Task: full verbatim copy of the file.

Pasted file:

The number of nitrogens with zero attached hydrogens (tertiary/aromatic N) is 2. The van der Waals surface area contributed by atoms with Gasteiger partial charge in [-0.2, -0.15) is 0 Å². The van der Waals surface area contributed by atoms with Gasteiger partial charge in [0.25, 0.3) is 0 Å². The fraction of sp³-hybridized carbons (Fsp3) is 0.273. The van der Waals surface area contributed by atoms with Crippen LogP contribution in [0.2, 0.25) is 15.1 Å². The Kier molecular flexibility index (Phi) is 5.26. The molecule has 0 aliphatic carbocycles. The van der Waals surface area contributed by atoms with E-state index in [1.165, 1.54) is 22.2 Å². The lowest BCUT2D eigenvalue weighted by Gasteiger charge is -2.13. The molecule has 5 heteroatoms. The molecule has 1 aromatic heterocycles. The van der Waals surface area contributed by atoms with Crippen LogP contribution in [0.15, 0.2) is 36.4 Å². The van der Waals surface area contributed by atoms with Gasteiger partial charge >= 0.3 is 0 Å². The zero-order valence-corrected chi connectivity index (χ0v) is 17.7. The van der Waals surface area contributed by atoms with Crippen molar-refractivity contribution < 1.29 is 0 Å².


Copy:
The number of nitrogens with zero attached hydrogens (tertiary/aromatic N) is 2. The van der Waals surface area contributed by atoms with Gasteiger partial charge in [-0.2, -0.15) is 0 Å². The van der Waals surface area contributed by atoms with Gasteiger partial charge in [0.25, 0.3) is 0 Å². The fraction of sp³-hybridized carbons (Fsp3) is 0.273. The van der Waals surface area contributed by atoms with Crippen LogP contribution in [0.2, 0.25) is 15.1 Å². The Kier molecular flexibility index (Phi) is 5.26. The molecule has 0 aliphatic carbocycles. The van der Waals surface area contributed by atoms with E-state index in [1.165, 1.54) is 22.2 Å². The lowest BCUT2D eigenvalue weighted by Gasteiger charge is -2.13. The molecule has 5 heteroatoms. The molecule has 1 aromatic heterocycles. The van der Waals surface area contributed by atoms with Crippen LogP contribution in [0.15, 0.2) is 36.4 Å². The van der Waals surface area contributed by atoms with Gasteiger partial charge >= 0.3 is 0 Å². The zero-order valence-corrected chi connectivity index (χ0v) is 17.7. The van der Waals surface area contributed by atoms with Crippen molar-refractivity contribution < 1.29 is 0 Å².